Tuesday, March 7, 2023

Lesson 127 - Parts of the Sentence - Appositives

View lesson on Daily Grammar
An appositive is a word or group of words that identifies or renames the noun or pronoun that it follows. It is set off by commas unless closely tied to the word that it identifies or renames. ("Closely tied" means that it is needed to identify the word.) 
Appositives should not be confused with predicate nominatives. A verb will separate the subject from the predicate nominative. An appositive can follow any noun or pronoun including the subject, direct object, or predicate nominative.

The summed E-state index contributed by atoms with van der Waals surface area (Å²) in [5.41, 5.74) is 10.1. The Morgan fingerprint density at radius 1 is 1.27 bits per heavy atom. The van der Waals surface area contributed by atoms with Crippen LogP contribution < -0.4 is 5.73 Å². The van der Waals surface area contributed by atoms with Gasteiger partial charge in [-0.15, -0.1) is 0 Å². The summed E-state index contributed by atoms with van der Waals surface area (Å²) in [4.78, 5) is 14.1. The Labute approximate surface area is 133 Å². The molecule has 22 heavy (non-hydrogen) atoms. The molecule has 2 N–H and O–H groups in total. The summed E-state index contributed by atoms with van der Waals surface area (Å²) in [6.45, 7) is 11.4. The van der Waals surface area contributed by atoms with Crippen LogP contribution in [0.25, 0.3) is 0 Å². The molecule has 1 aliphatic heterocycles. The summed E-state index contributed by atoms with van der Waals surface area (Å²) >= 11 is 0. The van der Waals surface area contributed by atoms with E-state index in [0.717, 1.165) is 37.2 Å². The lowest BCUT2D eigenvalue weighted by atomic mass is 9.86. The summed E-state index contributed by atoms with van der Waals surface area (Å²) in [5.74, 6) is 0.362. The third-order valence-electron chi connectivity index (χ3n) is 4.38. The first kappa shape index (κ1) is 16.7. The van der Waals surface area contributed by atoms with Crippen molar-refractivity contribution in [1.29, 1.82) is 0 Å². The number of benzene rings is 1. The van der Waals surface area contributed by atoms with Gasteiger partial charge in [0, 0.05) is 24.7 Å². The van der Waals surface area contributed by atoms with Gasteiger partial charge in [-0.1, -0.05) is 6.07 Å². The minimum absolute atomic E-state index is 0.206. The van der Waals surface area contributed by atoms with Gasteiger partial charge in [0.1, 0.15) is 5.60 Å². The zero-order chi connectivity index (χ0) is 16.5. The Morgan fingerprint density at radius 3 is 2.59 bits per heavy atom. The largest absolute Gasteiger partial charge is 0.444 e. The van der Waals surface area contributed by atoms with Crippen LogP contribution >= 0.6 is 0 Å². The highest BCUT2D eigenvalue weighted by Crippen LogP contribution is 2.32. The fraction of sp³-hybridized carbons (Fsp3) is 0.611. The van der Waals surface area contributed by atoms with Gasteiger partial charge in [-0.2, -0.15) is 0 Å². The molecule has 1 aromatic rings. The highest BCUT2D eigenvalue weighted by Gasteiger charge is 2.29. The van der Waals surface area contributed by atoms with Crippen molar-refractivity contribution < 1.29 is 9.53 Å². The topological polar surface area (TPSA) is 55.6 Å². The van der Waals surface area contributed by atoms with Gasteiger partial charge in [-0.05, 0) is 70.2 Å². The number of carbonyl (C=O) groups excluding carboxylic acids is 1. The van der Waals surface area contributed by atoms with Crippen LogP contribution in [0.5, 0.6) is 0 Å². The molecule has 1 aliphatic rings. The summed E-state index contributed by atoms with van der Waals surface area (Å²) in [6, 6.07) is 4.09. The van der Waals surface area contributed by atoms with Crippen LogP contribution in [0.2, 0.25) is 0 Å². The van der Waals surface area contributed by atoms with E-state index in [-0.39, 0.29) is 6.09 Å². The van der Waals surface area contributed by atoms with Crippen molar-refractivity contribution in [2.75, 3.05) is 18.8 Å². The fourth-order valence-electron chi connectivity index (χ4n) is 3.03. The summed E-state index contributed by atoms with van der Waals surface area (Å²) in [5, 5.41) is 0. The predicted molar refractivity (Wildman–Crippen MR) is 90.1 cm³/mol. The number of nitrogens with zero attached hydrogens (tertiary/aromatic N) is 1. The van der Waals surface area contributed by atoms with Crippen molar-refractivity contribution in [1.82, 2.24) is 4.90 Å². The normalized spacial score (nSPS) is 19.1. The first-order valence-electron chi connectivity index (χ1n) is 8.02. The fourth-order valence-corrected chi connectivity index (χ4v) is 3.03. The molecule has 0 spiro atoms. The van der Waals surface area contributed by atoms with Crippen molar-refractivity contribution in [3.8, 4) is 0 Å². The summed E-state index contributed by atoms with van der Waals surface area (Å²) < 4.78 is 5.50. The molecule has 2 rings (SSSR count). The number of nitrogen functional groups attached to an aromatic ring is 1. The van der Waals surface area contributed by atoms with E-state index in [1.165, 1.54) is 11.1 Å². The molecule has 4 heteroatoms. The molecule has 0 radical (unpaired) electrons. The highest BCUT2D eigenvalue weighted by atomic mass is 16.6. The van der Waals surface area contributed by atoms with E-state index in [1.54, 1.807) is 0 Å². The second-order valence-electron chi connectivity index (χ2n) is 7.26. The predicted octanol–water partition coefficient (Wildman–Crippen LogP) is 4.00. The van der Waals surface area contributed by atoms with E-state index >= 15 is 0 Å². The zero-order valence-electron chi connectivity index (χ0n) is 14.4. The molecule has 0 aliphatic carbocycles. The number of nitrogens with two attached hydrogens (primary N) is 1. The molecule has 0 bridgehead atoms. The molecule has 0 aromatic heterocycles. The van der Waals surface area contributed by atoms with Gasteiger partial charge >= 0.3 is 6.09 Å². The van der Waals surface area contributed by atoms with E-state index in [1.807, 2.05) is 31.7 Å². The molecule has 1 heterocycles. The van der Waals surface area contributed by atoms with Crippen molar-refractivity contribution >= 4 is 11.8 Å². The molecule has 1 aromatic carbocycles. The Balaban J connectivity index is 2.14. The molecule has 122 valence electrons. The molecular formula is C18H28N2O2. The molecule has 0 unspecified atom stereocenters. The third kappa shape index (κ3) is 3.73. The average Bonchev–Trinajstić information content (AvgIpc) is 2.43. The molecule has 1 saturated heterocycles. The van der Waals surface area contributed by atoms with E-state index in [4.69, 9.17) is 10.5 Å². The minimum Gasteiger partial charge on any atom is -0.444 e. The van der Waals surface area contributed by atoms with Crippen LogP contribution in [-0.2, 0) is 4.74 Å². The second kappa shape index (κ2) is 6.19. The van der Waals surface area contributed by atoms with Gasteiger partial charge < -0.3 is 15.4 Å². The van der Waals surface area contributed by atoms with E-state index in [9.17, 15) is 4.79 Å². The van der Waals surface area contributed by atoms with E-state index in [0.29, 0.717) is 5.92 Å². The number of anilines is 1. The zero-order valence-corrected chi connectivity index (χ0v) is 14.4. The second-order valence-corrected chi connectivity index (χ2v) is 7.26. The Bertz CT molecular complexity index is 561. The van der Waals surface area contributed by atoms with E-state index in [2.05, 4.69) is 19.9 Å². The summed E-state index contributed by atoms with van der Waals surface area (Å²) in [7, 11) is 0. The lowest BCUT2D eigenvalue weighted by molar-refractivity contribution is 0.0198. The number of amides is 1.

My son Carl is a medical technician. (no commas) 
Badger, our dog with a missing leg, has a love for cats. (commas needed)

Instructions: Identify the appositives in the following sentences and tell whether they are appositives to subjects, direct objects, or predicate nominatives.

1. My brother Bill has a cabin in the mountains.

2. Friday, my birthday, will be the thirteenth.

3. Hopping on the fence was a rare bird, the cedar waxwing.

4. This is Fred, an old roommate of mine.

5. Have you seen my car, an old Rambler.

--For answers scroll down.


1. Bill = appositive to subject, brother

2. birthday = appositive to subject, Friday

3. cedar waxwing = appositive to subject, bird

4. roommate = appositive to predicate nominative, Fred

5. Rambler = appositive to direct object, car

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